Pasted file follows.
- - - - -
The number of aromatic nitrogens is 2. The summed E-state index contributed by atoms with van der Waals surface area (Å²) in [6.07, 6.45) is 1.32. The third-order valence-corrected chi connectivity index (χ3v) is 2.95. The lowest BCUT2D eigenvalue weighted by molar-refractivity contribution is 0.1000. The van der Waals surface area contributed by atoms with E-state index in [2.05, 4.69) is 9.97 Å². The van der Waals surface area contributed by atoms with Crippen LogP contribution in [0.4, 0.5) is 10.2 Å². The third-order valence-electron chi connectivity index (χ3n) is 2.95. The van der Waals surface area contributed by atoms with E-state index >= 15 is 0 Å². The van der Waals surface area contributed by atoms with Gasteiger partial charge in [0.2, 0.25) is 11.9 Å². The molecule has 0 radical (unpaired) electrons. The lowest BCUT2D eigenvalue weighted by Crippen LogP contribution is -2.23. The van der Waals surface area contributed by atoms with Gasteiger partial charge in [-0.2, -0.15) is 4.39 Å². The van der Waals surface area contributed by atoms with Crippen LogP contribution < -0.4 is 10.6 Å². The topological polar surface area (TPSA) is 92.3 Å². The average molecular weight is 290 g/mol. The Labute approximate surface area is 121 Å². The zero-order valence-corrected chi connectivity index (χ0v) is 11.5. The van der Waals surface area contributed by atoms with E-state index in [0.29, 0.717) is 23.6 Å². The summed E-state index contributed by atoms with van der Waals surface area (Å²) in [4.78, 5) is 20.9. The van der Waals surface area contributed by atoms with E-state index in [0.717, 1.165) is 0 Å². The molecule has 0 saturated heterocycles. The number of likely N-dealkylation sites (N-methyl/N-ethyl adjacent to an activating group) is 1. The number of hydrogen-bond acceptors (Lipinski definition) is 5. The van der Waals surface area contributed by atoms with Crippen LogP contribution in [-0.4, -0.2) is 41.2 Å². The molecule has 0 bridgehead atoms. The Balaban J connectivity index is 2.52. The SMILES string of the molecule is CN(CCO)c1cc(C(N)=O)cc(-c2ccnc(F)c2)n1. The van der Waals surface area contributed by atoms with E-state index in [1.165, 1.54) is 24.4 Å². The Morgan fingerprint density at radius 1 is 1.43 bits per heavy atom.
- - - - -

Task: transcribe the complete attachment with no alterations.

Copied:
The number of aromatic nitrogens is 2. The summed E-state index contributed by atoms with van der Waals surface area (Å²) in [6.07, 6.45) is 1.32. The third-order valence-corrected chi connectivity index (χ3v) is 2.95. The lowest BCUT2D eigenvalue weighted by molar-refractivity contribution is 0.1000. The van der Waals surface area contributed by atoms with E-state index in [2.05, 4.69) is 9.97 Å². The van der Waals surface area contributed by atoms with Crippen LogP contribution in [0.4, 0.5) is 10.2 Å². The third-order valence-electron chi connectivity index (χ3n) is 2.95. The van der Waals surface area contributed by atoms with E-state index >= 15 is 0 Å². The van der Waals surface area contributed by atoms with Gasteiger partial charge in [0.2, 0.25) is 11.9 Å². The molecule has 0 radical (unpaired) electrons. The lowest BCUT2D eigenvalue weighted by Crippen LogP contribution is -2.23. The van der Waals surface area contributed by atoms with Gasteiger partial charge in [-0.2, -0.15) is 4.39 Å². The van der Waals surface area contributed by atoms with Crippen LogP contribution < -0.4 is 10.6 Å². The topological polar surface area (TPSA) is 92.3 Å². The average molecular weight is 290 g/mol. The Labute approximate surface area is 121 Å². The zero-order valence-corrected chi connectivity index (χ0v) is 11.5. The van der Waals surface area contributed by atoms with E-state index in [0.29, 0.717) is 23.6 Å². The summed E-state index contributed by atoms with van der Waals surface area (Å²) in [4.78, 5) is 20.9. The van der Waals surface area contributed by atoms with E-state index in [0.717, 1.165) is 0 Å². The molecule has 0 saturated heterocycles. The number of likely N-dealkylation sites (N-methyl/N-ethyl adjacent to an activating group) is 1. The number of hydrogen-bond acceptors (Lipinski definition) is 5. The van der Waals surface area contributed by atoms with Crippen LogP contribution in [-0.4, -0.2) is 41.2 Å². The molecule has 0 bridgehead atoms. The Balaban J connectivity index is 2.52. The SMILES string of the molecule is CN(CCO)c1cc(C(N)=O)cc(-c2ccnc(F)c2)n1. The van der Waals surface area contributed by atoms with E-state index in [1.165, 1.54) is 24.4 Å². The Morgan fingerprint density at radius 1 is 1.43 bits per heavy atom.